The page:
When it comes to pool maintenance, few things make as big a difference as a swimming pool cover. Sure, chemicals and filters are the most obvious things that people think of when they begin to consider pool care, but those who actually own a pool can attest to the fact that adding a pool cover helps eliminate leaves and debris, makes it easier to set up a pool when the spring comes, and slows algae growth. It can simplify your entire maintenance process and also reduce chemical costs. But there’s another area that adding a swimming pool cover really helps, and that’s with uninvited guests, whether they’re two or four legged, furry or human, or something else entirely.
A swimming pool is almost like an unavoidable magnet for your family. It pulls your family towards it when the warm months arrive, giving them plenty of fun and enjoyment. But there are others that may be attracted to the pool’s siren song as well, for different reasons. And while there’s not much that you can do about them during the months that your family is really using the pool, using a pool cover once you shut down the pool for the year can help stop them from becoming a problem.
We’ll start with the biggest ‘guests’ – humans. There are plenty of pool owners out there who can tell stories about hearing a noise in the backyard and waking up to find a few teenagers taking a dip in the pool, whether on a dare or just because they had nothing better to do. It sounds like something out of a movie, but it can and does happen. Putting a safety pool cover over the pool stops your local troublemakers from turning your pool into their own little swimming hole.
Those are the rarer of the guests your pool can attract. Much more common are animals like squirrels, mice, and even cats and dogs. Whether it’s your pets, someone else’s, or the local wildlife, animals are attracted to pools for one simple reason. They need water to drink, and a pool can provide it. Not only can this create issues in terms of sanitation, but it could present a safety risk for your own pets or children if they’re attacked by the animals. Additionally, an animal that falls into a pool could be doomed to die there. Nothing’s worse than trying to remove a dead critter from your swimming pool. A swimming pool safety cover makes sure that no animals try to sneak a drink, fall into your pool, or visit it for any other reason.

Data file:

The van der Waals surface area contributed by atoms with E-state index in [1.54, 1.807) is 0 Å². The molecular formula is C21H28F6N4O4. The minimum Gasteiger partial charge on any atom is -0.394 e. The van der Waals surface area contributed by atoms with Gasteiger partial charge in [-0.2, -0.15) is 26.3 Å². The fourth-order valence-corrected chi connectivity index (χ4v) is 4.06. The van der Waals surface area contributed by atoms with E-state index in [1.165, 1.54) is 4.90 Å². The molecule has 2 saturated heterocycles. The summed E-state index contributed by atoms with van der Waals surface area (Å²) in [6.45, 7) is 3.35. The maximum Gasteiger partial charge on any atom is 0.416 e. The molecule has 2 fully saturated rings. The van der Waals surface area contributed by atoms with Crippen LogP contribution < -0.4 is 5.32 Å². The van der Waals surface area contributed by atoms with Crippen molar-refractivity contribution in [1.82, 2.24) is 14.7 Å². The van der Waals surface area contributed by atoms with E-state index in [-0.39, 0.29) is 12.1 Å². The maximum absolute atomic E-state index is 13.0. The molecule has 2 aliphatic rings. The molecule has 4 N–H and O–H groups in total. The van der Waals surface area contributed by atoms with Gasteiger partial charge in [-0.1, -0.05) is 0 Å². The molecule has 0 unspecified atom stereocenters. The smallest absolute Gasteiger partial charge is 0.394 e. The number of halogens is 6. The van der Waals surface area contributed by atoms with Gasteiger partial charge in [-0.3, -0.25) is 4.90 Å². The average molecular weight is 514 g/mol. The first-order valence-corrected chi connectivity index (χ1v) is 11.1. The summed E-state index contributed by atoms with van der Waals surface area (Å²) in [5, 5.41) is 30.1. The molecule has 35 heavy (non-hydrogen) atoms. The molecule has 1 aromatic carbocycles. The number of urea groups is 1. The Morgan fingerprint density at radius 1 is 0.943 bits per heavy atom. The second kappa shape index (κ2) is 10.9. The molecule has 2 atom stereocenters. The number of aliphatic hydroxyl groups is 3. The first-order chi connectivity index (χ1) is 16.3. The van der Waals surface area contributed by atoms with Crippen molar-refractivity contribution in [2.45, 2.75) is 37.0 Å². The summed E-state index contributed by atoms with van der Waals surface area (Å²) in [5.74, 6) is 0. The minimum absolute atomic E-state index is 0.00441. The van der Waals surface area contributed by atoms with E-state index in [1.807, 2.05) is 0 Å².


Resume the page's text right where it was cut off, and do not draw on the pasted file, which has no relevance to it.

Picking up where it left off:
Moving down the size scale, an even more common issue lies with scaled guests. Frogs, lizards, and even snakes all love a place to take a nice dip, and your pool is perfect for that. Not only is it great just as it is, but if it begins to accumulate leaves and fall algae growth, it could turn into a flat-out reptile pond that would put the Everglades to shame. A cover blocks the leaves and algae that attract these animals, and helps guard against them.
If you haven’t noticed by now, it’s worth mentioning that the smaller the group of animals gets the more common their visits become. Continuing that trend, insects are next on the list. Most summertime chemical treatments keep insects from becoming a problem in pools, but when the pools are neglected as they often can be over fall, winter, and early spring there is a risk of a serious problem arising. Pool owners often overlook their regular maintenance and mosquitoes or other bugs can quickly call a pool home. And while it’s true that winter’s cold days will eliminate this issue, it only takes a few days of warm weather for it to become a problem.
Finally, we’re down to the smallest of the small. Bacteria and other microscopic creatures are always present in a swimming pool, but when the fall comes and people stop treating their pools with the same diligence they would during the warm months they can become a problem. Add all of the above visitors – bugs, animals and even leaves and algae, and your pool starts to turn into a lab Petri dish. Add the right level of chemicals and put a swimming pool cover on the pool and you’ll find that you’ve got much better luck keeping all of the unwanted guests out of your pool, whether they’re your neighbors, that pesky squirrel, or something worse.